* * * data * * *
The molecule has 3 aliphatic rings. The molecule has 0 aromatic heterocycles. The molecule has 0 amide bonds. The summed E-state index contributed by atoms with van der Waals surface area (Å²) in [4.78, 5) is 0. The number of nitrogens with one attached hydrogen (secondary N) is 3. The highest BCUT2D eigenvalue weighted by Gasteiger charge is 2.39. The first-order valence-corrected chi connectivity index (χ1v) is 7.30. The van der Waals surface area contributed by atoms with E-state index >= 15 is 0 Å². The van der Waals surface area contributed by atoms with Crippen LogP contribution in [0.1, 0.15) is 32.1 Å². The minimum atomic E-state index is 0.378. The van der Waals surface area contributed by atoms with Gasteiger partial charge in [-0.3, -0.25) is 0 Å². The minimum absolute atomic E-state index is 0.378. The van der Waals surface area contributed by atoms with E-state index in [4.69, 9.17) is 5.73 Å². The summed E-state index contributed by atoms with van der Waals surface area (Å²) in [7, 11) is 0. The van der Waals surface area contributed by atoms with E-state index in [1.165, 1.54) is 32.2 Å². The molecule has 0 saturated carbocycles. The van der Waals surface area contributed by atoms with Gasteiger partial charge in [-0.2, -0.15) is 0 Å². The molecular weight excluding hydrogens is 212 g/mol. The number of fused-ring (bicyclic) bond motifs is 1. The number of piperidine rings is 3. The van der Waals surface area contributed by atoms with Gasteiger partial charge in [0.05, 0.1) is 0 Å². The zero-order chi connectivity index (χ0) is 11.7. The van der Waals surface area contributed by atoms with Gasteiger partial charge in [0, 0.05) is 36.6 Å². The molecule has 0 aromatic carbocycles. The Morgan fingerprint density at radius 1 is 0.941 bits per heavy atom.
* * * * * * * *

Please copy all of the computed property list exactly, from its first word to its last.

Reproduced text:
The molecule has 3 aliphatic rings. The molecule has 0 aromatic heterocycles. The molecule has 0 amide bonds. The summed E-state index contributed by atoms with van der Waals surface area (Å²) in [4.78, 5) is 0. The number of nitrogens with one attached hydrogen (secondary N) is 3. The highest BCUT2D eigenvalue weighted by Gasteiger charge is 2.39. The first-order valence-corrected chi connectivity index (χ1v) is 7.30. The van der Waals surface area contributed by atoms with E-state index >= 15 is 0 Å². The van der Waals surface area contributed by atoms with Crippen LogP contribution in [0.1, 0.15) is 32.1 Å². The minimum atomic E-state index is 0.378. The van der Waals surface area contributed by atoms with Gasteiger partial charge in [-0.3, -0.25) is 0 Å². The minimum absolute atomic E-state index is 0.378. The van der Waals surface area contributed by atoms with E-state index in [4.69, 9.17) is 5.73 Å². The summed E-state index contributed by atoms with van der Waals surface area (Å²) in [7, 11) is 0. The van der Waals surface area contributed by atoms with E-state index in [1.165, 1.54) is 32.2 Å². The molecule has 0 saturated carbocycles. The van der Waals surface area contributed by atoms with Gasteiger partial charge in [-0.2, -0.15) is 0 Å². The molecular weight excluding hydrogens is 212 g/mol. The number of fused-ring (bicyclic) bond motifs is 1. The number of piperidine rings is 3. The van der Waals surface area contributed by atoms with Gasteiger partial charge in [0.05, 0.1) is 0 Å². The zero-order chi connectivity index (χ0) is 11.7. The van der Waals surface area contributed by atoms with Gasteiger partial charge in [0, 0.05) is 36.6 Å². The molecule has 0 aromatic carbocycles. The Morgan fingerprint density at radius 1 is 0.941 bits per heavy atom.